UNC doctor helps ISS astronaut who was suffering from blood clots
Posted January 2, 2020 7:26 p.m. EST
Chapel Hill, N.C. — UNC Chapel Hill has a long relationship with NASA. So when an astronaut on board the International Space Station needed some medical attention, guess who the space program consulted.
Dr. Stephan Moll was on the eighth floor of UNC's Mary Ellen Jones Building when the call came in.
"So I picked up the phone and NASA was on the phone and said it was urgent," Moll said.
Did you catch that? NASA was on the phone. As a kid, the doctor wanted to be an astronaut, so he was a little moon-eyed.
"It was surprising it was an honor," Moll said. "I was curious to see where that would lead."
It would lead to the International Space Station, where an astronaut had a blood clot. Moll is a star when it comes to his blood-clot knowledge, having been published in medical journals.
"Even on Earth, this is not a very common clot," Moll said.
For privacy reasons, the astronaut is not identified, but the clot was found in the jugular vein. This was the first blood-clot case in space, and NASA had no protocol.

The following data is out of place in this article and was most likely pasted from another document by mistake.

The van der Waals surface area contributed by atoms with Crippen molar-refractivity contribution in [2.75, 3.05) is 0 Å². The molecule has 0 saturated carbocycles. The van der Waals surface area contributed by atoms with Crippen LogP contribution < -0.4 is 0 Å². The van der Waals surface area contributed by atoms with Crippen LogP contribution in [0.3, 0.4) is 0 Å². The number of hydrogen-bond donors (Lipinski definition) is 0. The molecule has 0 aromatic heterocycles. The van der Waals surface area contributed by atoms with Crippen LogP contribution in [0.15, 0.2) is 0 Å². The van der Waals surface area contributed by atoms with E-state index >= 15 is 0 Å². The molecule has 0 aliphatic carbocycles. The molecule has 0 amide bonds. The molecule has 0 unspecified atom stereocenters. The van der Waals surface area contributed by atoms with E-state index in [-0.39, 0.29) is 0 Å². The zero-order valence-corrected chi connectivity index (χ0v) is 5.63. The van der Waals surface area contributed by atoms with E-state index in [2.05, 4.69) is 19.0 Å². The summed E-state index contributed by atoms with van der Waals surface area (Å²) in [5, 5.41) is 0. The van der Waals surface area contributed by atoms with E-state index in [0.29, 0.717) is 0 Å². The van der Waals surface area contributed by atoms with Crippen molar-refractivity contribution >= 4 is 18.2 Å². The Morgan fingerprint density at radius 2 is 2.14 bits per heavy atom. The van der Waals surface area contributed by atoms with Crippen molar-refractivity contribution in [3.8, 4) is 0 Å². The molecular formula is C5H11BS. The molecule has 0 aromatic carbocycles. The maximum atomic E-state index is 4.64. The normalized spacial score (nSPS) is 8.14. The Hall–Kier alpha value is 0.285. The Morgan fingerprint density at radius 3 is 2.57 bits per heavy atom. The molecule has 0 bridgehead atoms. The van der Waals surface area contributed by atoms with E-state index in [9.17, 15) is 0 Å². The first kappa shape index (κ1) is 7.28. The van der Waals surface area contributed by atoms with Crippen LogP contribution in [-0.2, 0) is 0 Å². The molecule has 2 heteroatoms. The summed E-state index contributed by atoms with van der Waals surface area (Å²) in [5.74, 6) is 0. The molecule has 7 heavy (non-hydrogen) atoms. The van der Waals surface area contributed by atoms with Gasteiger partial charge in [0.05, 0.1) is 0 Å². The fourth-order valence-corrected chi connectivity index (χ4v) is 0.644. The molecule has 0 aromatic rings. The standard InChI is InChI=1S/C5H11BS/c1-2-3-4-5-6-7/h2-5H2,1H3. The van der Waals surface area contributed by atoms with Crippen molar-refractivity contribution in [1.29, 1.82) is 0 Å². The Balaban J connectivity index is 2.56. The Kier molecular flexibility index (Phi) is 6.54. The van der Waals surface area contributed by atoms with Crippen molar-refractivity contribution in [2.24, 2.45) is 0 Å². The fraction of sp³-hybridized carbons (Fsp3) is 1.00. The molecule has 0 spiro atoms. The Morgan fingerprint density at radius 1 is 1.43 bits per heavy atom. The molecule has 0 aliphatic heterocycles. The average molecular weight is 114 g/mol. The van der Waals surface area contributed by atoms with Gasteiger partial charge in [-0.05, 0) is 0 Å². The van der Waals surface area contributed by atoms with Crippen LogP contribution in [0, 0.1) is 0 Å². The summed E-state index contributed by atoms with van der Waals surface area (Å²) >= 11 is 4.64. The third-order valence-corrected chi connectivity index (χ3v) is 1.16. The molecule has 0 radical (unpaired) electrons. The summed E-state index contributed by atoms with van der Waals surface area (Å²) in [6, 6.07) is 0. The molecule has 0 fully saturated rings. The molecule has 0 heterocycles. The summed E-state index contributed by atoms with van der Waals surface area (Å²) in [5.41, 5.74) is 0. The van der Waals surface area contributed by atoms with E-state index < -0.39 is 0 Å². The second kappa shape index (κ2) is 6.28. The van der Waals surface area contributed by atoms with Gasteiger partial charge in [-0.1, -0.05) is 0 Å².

"So all the decisions that had to be made were best guesses," Moll said.
He couldn't help but ask: Would NASA send him to the station to examine the patient himself?
"Their response was, 'We'll see what we can do' and 'We'll get back to you. But let's talk about the management without you going up first," Moll said.
Moll remained earthbound while consulting a team of NASA doctors. If the clot wasn't treated, it could spread to the lungs or brain and become far more serious. The typical treatment on Earth is blood thinners.
But how would they work in zero gravity?
"So I needed to weigh the risk-benefit of starting a blood thinner or not starting a blood thinner," Moll said.
He and the team agreed to put the astronaut on blood thinners, with Moll directing the dosage. The space station had only a limited supply, but the treatment worked. Moll even had a phone call from his patient from the ISS.
"My wife picked up and it was from the International Space Station, and she handed the phone to me and said 'There is someone from outer space who wants to talk to you," Moll said. "The connection was incredibly good. It was actually without any delay. This is amazing because the ISS moves at 17-18,000 miles an hour."
Enough to make a well-grounded doctor feel on top of the world.
The astronaut who was treated is back here on Earth and doing well. An article about treating blood clots in space is in the latest issue of the New England Journal of Medicine. Moll is one of the four authors.